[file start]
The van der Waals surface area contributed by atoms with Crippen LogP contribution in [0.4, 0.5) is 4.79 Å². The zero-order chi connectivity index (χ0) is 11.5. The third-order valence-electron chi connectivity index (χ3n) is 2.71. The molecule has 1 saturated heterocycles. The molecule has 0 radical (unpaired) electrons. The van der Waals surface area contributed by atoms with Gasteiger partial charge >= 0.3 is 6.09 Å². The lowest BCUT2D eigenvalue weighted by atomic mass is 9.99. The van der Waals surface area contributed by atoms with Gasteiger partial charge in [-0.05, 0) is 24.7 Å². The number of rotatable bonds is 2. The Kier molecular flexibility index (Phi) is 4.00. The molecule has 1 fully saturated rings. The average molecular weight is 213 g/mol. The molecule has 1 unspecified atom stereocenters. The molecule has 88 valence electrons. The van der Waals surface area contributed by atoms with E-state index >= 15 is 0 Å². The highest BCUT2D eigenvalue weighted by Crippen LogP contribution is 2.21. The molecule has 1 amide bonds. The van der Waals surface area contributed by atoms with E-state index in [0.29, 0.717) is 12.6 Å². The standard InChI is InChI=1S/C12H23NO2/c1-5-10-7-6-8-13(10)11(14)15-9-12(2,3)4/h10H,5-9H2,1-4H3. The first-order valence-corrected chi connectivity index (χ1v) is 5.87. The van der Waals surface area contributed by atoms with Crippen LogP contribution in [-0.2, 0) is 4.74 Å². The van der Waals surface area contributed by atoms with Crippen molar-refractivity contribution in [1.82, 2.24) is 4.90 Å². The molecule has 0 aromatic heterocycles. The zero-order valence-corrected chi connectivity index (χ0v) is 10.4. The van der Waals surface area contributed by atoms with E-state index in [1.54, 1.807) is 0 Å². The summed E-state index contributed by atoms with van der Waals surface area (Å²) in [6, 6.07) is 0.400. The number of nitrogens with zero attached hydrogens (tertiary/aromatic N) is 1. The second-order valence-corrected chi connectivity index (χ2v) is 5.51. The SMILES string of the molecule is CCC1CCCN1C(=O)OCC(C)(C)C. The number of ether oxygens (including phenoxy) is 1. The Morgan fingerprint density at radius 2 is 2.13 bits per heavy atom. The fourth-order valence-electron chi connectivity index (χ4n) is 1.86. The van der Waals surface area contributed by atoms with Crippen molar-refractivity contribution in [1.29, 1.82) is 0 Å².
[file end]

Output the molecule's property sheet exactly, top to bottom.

The van der Waals surface area contributed by atoms with Crippen LogP contribution in [0.4, 0.5) is 4.79 Å². The zero-order chi connectivity index (χ0) is 11.5. The third-order valence-electron chi connectivity index (χ3n) is 2.71. The molecule has 1 saturated heterocycles. The molecule has 0 radical (unpaired) electrons. The van der Waals surface area contributed by atoms with Gasteiger partial charge >= 0.3 is 6.09 Å². The lowest BCUT2D eigenvalue weighted by atomic mass is 9.99. The van der Waals surface area contributed by atoms with Gasteiger partial charge in [-0.05, 0) is 24.7 Å². The number of rotatable bonds is 2. The Kier molecular flexibility index (Phi) is 4.00. The molecule has 1 fully saturated rings. The average molecular weight is 213 g/mol. The molecule has 1 unspecified atom stereocenters. The molecule has 88 valence electrons. The van der Waals surface area contributed by atoms with E-state index >= 15 is 0 Å². The highest BCUT2D eigenvalue weighted by Crippen LogP contribution is 2.21. The molecule has 1 amide bonds. The van der Waals surface area contributed by atoms with E-state index in [0.29, 0.717) is 12.6 Å². The standard InChI is InChI=1S/C12H23NO2/c1-5-10-7-6-8-13(10)11(14)15-9-12(2,3)4/h10H,5-9H2,1-4H3. The first-order valence-corrected chi connectivity index (χ1v) is 5.87. The van der Waals surface area contributed by atoms with Crippen LogP contribution in [-0.2, 0) is 4.74 Å². The van der Waals surface area contributed by atoms with Crippen molar-refractivity contribution in [1.82, 2.24) is 4.90 Å². The molecule has 0 aromatic heterocycles. The zero-order valence-corrected chi connectivity index (χ0v) is 10.4. The van der Waals surface area contributed by atoms with E-state index in [1.54, 1.807) is 0 Å². The summed E-state index contributed by atoms with van der Waals surface area (Å²) in [6, 6.07) is 0.400. The number of nitrogens with zero attached hydrogens (tertiary/aromatic N) is 1. The second-order valence-corrected chi connectivity index (χ2v) is 5.51. The SMILES string of the molecule is CCC1CCCN1C(=O)OCC(C)(C)C. The number of ether oxygens (including phenoxy) is 1. The Morgan fingerprint density at radius 2 is 2.13 bits per heavy atom. The fourth-order valence-electron chi connectivity index (χ4n) is 1.86. The van der Waals surface area contributed by atoms with Crippen molar-refractivity contribution in [1.29, 1.82) is 0 Å².